Gram patted her arm as she walked by. “I usually have toast and an egg, darlin’, but fix whatever you like.”
“That sounds fine.” Claire cringed as she stepped into the house. She couldn’t let Gram know how hard that simple request would be. Eyeing the cook stove that had been the scene of so much turmoil the night before, she forced herself toward it. Would there be enough coals left so she could just add wood? Lord, please let there be coals. Give me strength. She’d known she wouldn’t always have Mama to tend the fire, and the day had come. She could do this.
The stove door was warm to the touch. A good sign, but it still raised bumps over Claire’s arms. Several white coals sat in a cluster inside the fire box, and Claire exhaled a shaky breath. Thank you, Lord.
Beside the stove lay a stack of split wood, and next to it, a smaller pile of kindling. Who kept Gram supplied in wood? She must pay a lad to help, for how could Gram possibly manage this herself? At home, Papa bartered services with a family down the road. Ready firewood in exchange for the medicine their son needed to quell his breathing episodes.
As Claire loaded the small strips of wood into the firebox, she steeled herself against the red glow of the embers coming to life. She had to overcome this fear. Today. It couldn’t cripple her any longer. She had work today and people to help. Namely, Gram.
The embers flickered into flame, and Claire closed the iron door against the red glow. At least it was started now, and she could focus on a more pleasant task. Cooking.
After a simple breakfast of eggs and toast, Claire unwrapped Gram’s burned hand, applied the salve the doctor had left, and redressed the wound. Gram kept her mind distracted from the obvious pain by prattling on about how wonderful Doc Bryan and his younger brother Doc Alex were. How Alex finally got smart and married up with a sweet little mountain gal who fit him “better ‘an two chicks in the same egg.”
“It’s special when ye find the man God made fer ya, Clara Lee. More than special.” She patted Claire’s cheek as Claire tied the loose ends of the bandage in place. “When ye find him, don’t waste time. Treasure every moment God gives ye.”
Before Claire could decide how to answer, Gram sat up straighter. “Well, best we start on the bread for today. I’m gettin’ a late beginnin’, but with the two of us, we’ll make quick work of it.”
“Bread?” Her mind stumbled over the sudden change in topic.
Gram rose and shuffled to the work counter, then groped along until she found her apron. “Yep, I bake a dozen loaves each mornin’ fer Pearl to use in the café. She’s got her hands full, what with her niece leavin’ town. The money she pays helps cover expenses around here.”
Claire glanced around the room. It was small and sparse, only slightly larger than their kitchen back home. The work counter, washbasin, and cook stove spanned one wall, and the table and four chairs held the center of the room. A pair of upholstered chairs on the opposite wall served as the remaining furniture. The floral pattern on the seats and backs looked worn and a little shredded, most likely due to many long evenings passed there. She could picture Gram in one, her hands busy with needlework. Claire had only met Grandpop once when she was five, but could envision him now with white hair and wire spectacles as he read to Gram.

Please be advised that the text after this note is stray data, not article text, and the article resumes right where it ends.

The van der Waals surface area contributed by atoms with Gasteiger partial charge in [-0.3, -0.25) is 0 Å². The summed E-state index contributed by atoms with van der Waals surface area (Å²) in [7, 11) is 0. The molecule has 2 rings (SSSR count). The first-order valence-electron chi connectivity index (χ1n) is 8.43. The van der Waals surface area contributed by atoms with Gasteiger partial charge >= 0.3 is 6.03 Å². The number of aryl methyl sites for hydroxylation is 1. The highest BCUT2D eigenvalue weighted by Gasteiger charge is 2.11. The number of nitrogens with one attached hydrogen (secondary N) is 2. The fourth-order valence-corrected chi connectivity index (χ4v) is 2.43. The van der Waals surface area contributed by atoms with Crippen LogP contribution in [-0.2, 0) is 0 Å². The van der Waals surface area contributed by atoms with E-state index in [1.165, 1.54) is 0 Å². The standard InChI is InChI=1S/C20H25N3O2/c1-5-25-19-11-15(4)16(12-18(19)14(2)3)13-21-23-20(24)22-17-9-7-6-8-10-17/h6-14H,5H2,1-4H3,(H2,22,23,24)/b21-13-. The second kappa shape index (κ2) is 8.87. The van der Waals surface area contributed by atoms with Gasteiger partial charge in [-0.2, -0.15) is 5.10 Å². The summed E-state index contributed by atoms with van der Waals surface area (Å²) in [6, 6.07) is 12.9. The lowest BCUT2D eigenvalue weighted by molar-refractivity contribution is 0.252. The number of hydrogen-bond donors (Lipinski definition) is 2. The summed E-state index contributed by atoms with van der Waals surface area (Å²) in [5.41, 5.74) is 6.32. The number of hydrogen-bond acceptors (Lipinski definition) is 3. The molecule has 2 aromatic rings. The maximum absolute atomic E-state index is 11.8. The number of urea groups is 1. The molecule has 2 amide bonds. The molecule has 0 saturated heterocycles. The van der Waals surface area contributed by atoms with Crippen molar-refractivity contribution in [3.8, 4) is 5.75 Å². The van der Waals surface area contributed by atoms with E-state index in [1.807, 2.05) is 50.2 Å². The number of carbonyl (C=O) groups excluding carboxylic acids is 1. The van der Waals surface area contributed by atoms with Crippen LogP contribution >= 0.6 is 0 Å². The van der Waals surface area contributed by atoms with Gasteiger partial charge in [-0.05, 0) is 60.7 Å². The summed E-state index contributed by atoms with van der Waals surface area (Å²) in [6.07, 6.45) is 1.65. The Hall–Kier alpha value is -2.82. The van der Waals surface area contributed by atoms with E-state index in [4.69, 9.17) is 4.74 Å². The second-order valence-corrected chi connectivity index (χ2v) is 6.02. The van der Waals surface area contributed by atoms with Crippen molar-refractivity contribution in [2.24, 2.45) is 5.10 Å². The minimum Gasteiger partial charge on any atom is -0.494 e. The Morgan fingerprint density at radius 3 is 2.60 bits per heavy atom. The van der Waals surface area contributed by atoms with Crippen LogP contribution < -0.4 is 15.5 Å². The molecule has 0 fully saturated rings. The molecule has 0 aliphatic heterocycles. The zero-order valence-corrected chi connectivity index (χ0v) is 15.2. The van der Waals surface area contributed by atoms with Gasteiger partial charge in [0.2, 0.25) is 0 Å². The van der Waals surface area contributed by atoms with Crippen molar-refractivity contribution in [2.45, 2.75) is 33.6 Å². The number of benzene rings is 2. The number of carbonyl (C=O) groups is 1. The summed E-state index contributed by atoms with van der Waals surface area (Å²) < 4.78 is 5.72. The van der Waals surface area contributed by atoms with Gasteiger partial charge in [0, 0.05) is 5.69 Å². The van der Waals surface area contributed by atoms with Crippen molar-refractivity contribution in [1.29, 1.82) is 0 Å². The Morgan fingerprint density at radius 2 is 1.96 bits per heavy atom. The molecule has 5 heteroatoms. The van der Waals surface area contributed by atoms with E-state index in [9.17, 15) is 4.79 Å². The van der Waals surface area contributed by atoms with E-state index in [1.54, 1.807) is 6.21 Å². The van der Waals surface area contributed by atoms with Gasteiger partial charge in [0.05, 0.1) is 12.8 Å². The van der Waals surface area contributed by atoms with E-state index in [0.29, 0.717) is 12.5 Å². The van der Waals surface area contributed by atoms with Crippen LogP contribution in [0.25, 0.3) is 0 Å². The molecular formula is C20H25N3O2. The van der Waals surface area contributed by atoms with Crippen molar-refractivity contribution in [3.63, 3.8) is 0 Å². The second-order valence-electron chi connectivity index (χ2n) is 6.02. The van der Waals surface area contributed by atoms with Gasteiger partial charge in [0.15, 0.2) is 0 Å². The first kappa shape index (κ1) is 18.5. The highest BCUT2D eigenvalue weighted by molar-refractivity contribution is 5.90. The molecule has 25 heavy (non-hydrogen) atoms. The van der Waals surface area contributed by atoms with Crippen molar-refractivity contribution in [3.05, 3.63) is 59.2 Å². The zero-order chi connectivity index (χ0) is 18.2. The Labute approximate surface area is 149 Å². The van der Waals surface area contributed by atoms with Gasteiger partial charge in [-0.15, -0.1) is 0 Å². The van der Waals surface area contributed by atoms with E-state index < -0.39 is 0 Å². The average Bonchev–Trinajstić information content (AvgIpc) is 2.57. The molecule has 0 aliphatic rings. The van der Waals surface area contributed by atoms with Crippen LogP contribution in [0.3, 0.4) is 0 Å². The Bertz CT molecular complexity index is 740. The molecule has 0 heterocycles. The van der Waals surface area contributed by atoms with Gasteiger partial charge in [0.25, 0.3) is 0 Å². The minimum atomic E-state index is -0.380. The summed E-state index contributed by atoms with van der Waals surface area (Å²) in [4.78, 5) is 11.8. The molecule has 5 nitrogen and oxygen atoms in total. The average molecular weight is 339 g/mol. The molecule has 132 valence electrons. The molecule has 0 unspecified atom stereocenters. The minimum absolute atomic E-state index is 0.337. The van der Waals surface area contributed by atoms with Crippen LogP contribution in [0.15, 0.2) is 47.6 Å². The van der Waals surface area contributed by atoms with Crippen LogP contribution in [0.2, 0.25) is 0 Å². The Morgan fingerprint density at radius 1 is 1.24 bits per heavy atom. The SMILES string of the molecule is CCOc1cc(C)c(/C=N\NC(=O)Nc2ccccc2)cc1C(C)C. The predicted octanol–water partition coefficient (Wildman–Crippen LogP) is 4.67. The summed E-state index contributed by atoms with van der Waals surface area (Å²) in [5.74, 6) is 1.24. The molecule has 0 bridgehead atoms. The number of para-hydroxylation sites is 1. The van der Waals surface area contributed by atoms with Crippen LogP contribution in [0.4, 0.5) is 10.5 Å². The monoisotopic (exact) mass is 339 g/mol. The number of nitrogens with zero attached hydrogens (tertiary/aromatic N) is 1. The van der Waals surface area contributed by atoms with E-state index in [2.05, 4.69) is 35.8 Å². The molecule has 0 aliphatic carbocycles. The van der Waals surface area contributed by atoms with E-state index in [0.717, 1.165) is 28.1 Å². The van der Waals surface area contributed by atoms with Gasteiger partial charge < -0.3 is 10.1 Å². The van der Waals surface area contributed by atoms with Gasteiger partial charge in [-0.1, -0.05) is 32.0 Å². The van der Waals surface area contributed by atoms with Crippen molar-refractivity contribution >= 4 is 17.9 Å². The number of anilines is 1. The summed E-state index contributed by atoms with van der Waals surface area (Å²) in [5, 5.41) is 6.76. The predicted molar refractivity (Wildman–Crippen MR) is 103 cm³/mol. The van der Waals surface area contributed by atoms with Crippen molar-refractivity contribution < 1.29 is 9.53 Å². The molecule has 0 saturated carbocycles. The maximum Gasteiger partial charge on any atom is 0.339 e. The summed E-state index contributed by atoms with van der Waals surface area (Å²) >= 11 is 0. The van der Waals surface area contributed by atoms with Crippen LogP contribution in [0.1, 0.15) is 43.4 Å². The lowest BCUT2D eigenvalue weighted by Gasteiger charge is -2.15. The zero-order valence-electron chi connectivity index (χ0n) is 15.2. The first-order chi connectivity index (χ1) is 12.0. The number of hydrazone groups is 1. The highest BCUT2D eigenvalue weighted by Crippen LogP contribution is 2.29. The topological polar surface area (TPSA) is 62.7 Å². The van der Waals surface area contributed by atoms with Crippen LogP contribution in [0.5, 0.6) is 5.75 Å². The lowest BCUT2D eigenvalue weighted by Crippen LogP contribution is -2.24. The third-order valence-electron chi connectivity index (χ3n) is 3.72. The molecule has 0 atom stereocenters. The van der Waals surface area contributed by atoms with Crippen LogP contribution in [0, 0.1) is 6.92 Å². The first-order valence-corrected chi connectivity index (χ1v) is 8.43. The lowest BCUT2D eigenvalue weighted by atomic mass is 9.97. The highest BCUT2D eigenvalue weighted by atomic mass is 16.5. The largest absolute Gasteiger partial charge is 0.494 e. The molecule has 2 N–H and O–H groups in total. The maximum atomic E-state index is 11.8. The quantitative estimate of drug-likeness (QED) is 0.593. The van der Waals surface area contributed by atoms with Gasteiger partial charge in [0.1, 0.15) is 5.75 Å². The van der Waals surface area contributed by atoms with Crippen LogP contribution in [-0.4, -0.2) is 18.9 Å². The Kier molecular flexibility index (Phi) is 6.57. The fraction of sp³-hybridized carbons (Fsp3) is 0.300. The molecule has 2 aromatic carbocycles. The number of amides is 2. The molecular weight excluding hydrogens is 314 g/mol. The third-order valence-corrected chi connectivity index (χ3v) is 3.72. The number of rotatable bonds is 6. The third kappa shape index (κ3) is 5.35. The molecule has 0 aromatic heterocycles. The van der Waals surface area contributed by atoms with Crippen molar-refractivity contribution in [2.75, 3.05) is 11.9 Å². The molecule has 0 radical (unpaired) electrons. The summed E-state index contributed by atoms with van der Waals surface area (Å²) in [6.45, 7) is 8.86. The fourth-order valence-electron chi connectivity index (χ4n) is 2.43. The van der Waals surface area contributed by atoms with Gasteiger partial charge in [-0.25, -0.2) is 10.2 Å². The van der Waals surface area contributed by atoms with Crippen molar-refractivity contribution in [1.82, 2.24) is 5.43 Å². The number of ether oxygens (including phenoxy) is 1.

A clatter behind jerked her from the happy scene. She whirled to see Gram unfolding a flour sack. A tin bowl sat on the counter beside her with a spoon handle sticking out. That must have been the clang. “Let me help you with that, Gram.” She strode to her grandmother’s side and pulled the sack closer so they could both reach it. “You tell me how much to measure out and I’ll do it for you.”
Gram’s good hand settled over one of Claire’s. “Darlin’, there’s nothin’ I’d like more than fer you to work in the kitchen with me. But you don’t have to do things for me. Work alongside.”
“But your hand…” Claire’s lower lip found its way between her teeth. “Sorry. What can I do?”
“How about you stoke the fire so it’ll be ready. Then you can measure out the sourdough starter. I always make a mess o’ that gooey stuff.”
The fire. She had to overcome this. Claire moved to the fire, picked up a decent sized log, opened the door to the fire box, and closed her eyes as she shoved the wood inside. There. Claire dusted her hands and turned to work on the bread.
They settled into a comfortable rhythm, and by the time Claire pulled the eleventh and twelfth loaves from the oven, her feet ached from standing so long. But they’d really accomplished something. As she set the steaming fare out to cool, Gram finished wiping off the work counter, shook the crumbs into the scrap bucket, then draped the cloth over a hook.
“What say we sit and rest?” Claire picked up the list she’d been making of supplies they needed. “Can I refill your coffee?”
“Thank ye, dear. That’d be nice.”
Claire filled her own mug, too, but frowned at the stuff. Cool milk would be nice right now. Maybe she could add it to her notes.